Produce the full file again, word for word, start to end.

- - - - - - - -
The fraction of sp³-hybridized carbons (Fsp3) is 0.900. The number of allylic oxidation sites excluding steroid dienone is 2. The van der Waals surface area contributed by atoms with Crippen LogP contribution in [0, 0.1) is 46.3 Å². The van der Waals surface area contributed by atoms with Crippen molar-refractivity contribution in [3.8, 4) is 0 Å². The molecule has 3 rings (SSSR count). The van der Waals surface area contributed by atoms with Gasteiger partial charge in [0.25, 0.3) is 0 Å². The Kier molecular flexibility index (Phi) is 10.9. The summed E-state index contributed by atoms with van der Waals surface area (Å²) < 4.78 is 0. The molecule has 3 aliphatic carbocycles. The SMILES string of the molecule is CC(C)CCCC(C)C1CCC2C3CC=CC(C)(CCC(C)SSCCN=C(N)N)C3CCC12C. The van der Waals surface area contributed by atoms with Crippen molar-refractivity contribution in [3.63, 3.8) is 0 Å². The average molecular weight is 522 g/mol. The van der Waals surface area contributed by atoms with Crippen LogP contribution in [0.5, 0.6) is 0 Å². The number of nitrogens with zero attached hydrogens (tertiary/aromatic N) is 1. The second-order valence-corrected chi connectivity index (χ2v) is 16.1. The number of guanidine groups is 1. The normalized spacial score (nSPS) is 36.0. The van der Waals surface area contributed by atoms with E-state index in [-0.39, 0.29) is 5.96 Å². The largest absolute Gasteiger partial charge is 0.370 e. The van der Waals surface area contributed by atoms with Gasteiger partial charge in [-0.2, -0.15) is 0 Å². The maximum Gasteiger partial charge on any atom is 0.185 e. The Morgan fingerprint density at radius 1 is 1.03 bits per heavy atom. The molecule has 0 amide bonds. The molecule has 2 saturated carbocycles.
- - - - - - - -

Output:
The fraction of sp³-hybridized carbons (Fsp3) is 0.900. The number of allylic oxidation sites excluding steroid dienone is 2. The van der Waals surface area contributed by atoms with Crippen LogP contribution in [0, 0.1) is 46.3 Å². The van der Waals surface area contributed by atoms with Crippen molar-refractivity contribution in [3.8, 4) is 0 Å². The molecule has 3 rings (SSSR count). The van der Waals surface area contributed by atoms with Gasteiger partial charge in [0.25, 0.3) is 0 Å². The Kier molecular flexibility index (Phi) is 10.9. The summed E-state index contributed by atoms with van der Waals surface area (Å²) < 4.78 is 0. The molecule has 3 aliphatic carbocycles. The SMILES string of the molecule is CC(C)CCCC(C)C1CCC2C3CC=CC(C)(CCC(C)SSCCN=C(N)N)C3CCC12C. The van der Waals surface area contributed by atoms with Crippen molar-refractivity contribution in [3.63, 3.8) is 0 Å². The average molecular weight is 522 g/mol. The van der Waals surface area contributed by atoms with Crippen LogP contribution in [0.5, 0.6) is 0 Å². The number of nitrogens with zero attached hydrogens (tertiary/aromatic N) is 1. The second-order valence-corrected chi connectivity index (χ2v) is 16.1. The number of guanidine groups is 1. The normalized spacial score (nSPS) is 36.0. The van der Waals surface area contributed by atoms with E-state index in [-0.39, 0.29) is 5.96 Å². The largest absolute Gasteiger partial charge is 0.370 e. The van der Waals surface area contributed by atoms with Gasteiger partial charge in [-0.2, -0.15) is 0 Å². The maximum Gasteiger partial charge on any atom is 0.185 e. The Morgan fingerprint density at radius 1 is 1.03 bits per heavy atom. The molecule has 0 amide bonds. The molecule has 2 saturated carbocycles.